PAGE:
Asian Dishes, Malay, Salads and Vegetables, Soups

Asam Rebus

It’s fasting month and it’s the school holidays and hence I have no choice but to cook almost daily. 😂 I am sure once the term starts, the cooking will stop, and I’ll be the occasional cook again pottering about in my pink kitchen.

And because I have been so reliant on my Mama who has the Helper to assist her, I am embarrassed to say I can’t even cook a single of Mama’s cooking. So again the Helper had to tell me what to do step by step.

In Indonesia, this dish is called sayur asem and it’s so good with grilled meat and fish. Which is exactly what I intend to cook tonight. My Mama’s version is the Malay kampung style version which means there are no exact recipes, and you’ve got to keep on tasting till you get the right balance of seasoning.

The key ingredient of the dish is assam or tamarind. Asam keping or asam gelugur is the dried form of the tamarind fruit and then there’s the pulp form of the fruit, now easily available deseeded and in a paste. See below for the picture of the dried fruit. One piece can be already sour. But of course add more if the pot is larger or the fruit is smaller.

The dish calls for a lot of vegetables and the boiling method.

Step 1:

Make the rencah, or paste. My Mama’s basic recipe is one red onion, two garlic cloves, three fresh res chillies and a handful of dried ikan bilis (dried anchovies). Blend to a fine paste. According to my Indonesian Helper, the Javanese would use candelnuts in the paste. Maybe one day I’ll try and find a recipe using the Javanese version.

Step 2:

In a pot, add water and the rencah, and let boil. At this early stage, you may add the corn as it takes longer to cook. Add also a bruised lemongrass and two pieces of crushed galangal slices for the aroma.

Step 3:

Continue to let boil while prepping the rest of the vegetables. I have here long beans, baby brinjals, cabbage and a sliced tomato. But do not add cabbage till the last bit or it’ll be very soggy. Also, add the rest of the vegetables only when the rencah has boiled enough (you can smell it), about 15 minutes of rolling boil.

Step 4:

Once the vegetables are in and boiling (except for the cabbage), it is time to season the broth. Add three teaspoons of salt, one teaspoon of sugar and two or three (if small) pieces of asamgelugur. Let boil and taste. Adjust the salt and sugar content if needed. Add one teaspoon of asamjawa, the tamarind paste if it’s not sour enough. Let mixture boil and then finally add the cabbage.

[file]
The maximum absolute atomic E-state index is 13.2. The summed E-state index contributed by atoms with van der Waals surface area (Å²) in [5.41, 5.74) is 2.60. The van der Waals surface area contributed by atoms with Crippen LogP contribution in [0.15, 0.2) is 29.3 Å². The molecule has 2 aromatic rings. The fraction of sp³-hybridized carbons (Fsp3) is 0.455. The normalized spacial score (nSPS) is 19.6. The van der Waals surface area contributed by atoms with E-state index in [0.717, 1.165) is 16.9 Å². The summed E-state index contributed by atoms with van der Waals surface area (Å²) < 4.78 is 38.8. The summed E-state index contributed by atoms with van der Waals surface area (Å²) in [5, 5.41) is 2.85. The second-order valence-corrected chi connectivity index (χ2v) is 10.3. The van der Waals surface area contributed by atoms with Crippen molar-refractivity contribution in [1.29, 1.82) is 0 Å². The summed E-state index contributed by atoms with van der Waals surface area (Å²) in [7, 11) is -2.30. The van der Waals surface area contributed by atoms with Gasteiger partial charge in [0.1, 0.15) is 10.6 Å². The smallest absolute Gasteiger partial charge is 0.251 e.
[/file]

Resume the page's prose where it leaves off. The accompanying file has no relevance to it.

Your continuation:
This is the final product in the pot. I’ll probably update this post later after dinner to show how it’s served with the other dishes.

It’s a very healthy vegetable dish. Try it!

Update: Asam Rebus eaten with grilled fish and tempeh manis.

Asian Dishes, Chinese, Poultry, Soups

Herbal Chicken in a Thermo Pot

I used to watch over my pot boiling for hours this chicken soup dish but with the thermo pot it’s so simple!

The family loves Chinese herbal chicken soup and thankfully shops sell plenty of the ready made herbal ingredients.

To make this dish, it is really about buying, and then throwing all in and wait it out. I love it!

The above are some of the root ingredients that come in the packet. With it are also a small packet of goji berries. I added some red dates which I kept in the fridge in the mix too.

My thermal pot is a small one but it’s enough for the four of us and even for leftovers the next day! I only added three large pieces of chicken meat to it.

Boil furiously for ten minutes or more then cover in the thermal pot.

Since it’s fasting month, it was a perfect dish to keep.

The taste is sublime! So chickeny and herbally! I served it with rice, and fried broccoli with beef, omelette and plenty of fresh coriander.

Meat, Middle Eastern/Turkish, Soups


I wished I had discovered this soup earlier. This is such a tasty, lovely, tomato-ey soup which everyone I served that day slurped it up dry.

On Mothers’ Day, I invited my family over and made harira, moussaka, a salad and tiramisu for lunch.

This harira recipe I got off the internet and they are basically the same ingredients: blended onions, lots of finely chopped fresh coriander and parsley, paprika (I used smoked), black pepper, powdered ginger, black pepper, salt, tomato sauce (a bottle of passata works perfectly), tomato paste/puree, meat cubes (I used brisket), lentils, chickpeas, vermicelli, water,  and a mixture of flour and water paste to thicken.

My version that day was without the chickpeas and I made my soup slightly thicker so that they could dunk it with toasted bread. This is a Moroccan dish, one of their national dishes I think, and I have influenced at least two colleagues to cook this dish, one of whom made it two days consecutively for dinner.

Harira Soup in the tureen
The Mothers’ Day spread. Mommy brought beautifully baked salmon and dill rice. I forgot to place the salad plate for the table but it had beautiful yellow, orange and red baby capsicums.
Asian Dishes, Soups

Toddler Food

I remember someone asking me to post about baby food. Erm, that was a year ago. How time flies. A few days ago, I decided to finally make my 18 month old boy lunch. I seldom make for him food. In fact, for this whole year, like never. Ever since we had a domestic helper, I’ve left practically all the cooking of baby food to her.

My boy has molars. Two of them. What that means is that he has long weaned from eating soft mushy food and I must say with some pride, is a man’s man. Man, can that boy eat. ;p

I made healthy rice in the cooker and then in a saucepan, I fried one garlic clove, added water. Then, I added two teaspoons of ground toasted ikan bilis. And then vegetables – carrots, potatoes, broccoli and finally soft tofu. He didn’t want me to feed him but he ate with relish the entire bowl when The Girl fed him. Sigh. This is what happens when Mommies go out to work.